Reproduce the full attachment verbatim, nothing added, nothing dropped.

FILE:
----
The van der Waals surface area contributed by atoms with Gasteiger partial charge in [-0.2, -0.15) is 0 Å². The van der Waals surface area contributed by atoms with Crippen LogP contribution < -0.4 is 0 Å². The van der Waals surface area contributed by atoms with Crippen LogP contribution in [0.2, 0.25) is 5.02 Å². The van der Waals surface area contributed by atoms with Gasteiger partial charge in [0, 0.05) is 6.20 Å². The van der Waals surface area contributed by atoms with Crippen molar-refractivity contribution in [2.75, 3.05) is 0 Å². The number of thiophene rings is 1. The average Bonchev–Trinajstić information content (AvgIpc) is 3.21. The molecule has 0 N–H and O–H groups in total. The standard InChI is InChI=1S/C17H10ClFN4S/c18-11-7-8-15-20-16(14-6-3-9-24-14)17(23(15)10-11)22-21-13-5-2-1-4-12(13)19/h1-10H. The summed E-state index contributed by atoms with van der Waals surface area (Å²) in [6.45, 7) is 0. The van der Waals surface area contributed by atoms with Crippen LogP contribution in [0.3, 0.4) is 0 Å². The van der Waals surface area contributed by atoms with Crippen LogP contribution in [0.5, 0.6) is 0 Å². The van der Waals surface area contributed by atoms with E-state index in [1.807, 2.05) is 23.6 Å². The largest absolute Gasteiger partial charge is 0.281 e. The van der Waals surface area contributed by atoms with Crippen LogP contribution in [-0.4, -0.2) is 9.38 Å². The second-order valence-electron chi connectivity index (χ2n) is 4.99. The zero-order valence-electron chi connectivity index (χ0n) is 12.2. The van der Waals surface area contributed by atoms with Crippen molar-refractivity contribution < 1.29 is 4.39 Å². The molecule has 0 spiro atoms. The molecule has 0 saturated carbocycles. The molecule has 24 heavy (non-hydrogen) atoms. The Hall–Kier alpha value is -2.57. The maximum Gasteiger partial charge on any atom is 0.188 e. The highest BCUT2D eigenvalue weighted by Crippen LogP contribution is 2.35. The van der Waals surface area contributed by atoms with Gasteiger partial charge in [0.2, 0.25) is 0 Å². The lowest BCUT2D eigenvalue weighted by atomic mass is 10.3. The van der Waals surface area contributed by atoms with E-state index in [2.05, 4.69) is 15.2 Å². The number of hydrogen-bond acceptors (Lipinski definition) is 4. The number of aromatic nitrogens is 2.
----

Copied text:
The van der Waals surface area contributed by atoms with Gasteiger partial charge in [-0.2, -0.15) is 0 Å². The van der Waals surface area contributed by atoms with Crippen LogP contribution < -0.4 is 0 Å². The van der Waals surface area contributed by atoms with Crippen LogP contribution in [0.2, 0.25) is 5.02 Å². The van der Waals surface area contributed by atoms with Gasteiger partial charge in [0, 0.05) is 6.20 Å². The van der Waals surface area contributed by atoms with Crippen molar-refractivity contribution in [2.75, 3.05) is 0 Å². The number of thiophene rings is 1. The average Bonchev–Trinajstić information content (AvgIpc) is 3.21. The molecule has 0 N–H and O–H groups in total. The standard InChI is InChI=1S/C17H10ClFN4S/c18-11-7-8-15-20-16(14-6-3-9-24-14)17(23(15)10-11)22-21-13-5-2-1-4-12(13)19/h1-10H. The summed E-state index contributed by atoms with van der Waals surface area (Å²) in [6.45, 7) is 0. The van der Waals surface area contributed by atoms with Crippen LogP contribution in [0.3, 0.4) is 0 Å². The van der Waals surface area contributed by atoms with Crippen LogP contribution in [0.5, 0.6) is 0 Å². The van der Waals surface area contributed by atoms with E-state index in [1.807, 2.05) is 23.6 Å². The largest absolute Gasteiger partial charge is 0.281 e. The van der Waals surface area contributed by atoms with Crippen LogP contribution in [-0.4, -0.2) is 9.38 Å². The second-order valence-electron chi connectivity index (χ2n) is 4.99. The zero-order valence-electron chi connectivity index (χ0n) is 12.2. The van der Waals surface area contributed by atoms with Crippen molar-refractivity contribution < 1.29 is 4.39 Å². The molecule has 0 spiro atoms. The molecule has 0 saturated carbocycles. The molecule has 24 heavy (non-hydrogen) atoms. The Hall–Kier alpha value is -2.57. The maximum Gasteiger partial charge on any atom is 0.188 e. The highest BCUT2D eigenvalue weighted by Crippen LogP contribution is 2.35. The van der Waals surface area contributed by atoms with Gasteiger partial charge in [0.2, 0.25) is 0 Å². The lowest BCUT2D eigenvalue weighted by atomic mass is 10.3. The van der Waals surface area contributed by atoms with E-state index in [2.05, 4.69) is 15.2 Å². The number of hydrogen-bond acceptors (Lipinski definition) is 4. The number of aromatic nitrogens is 2.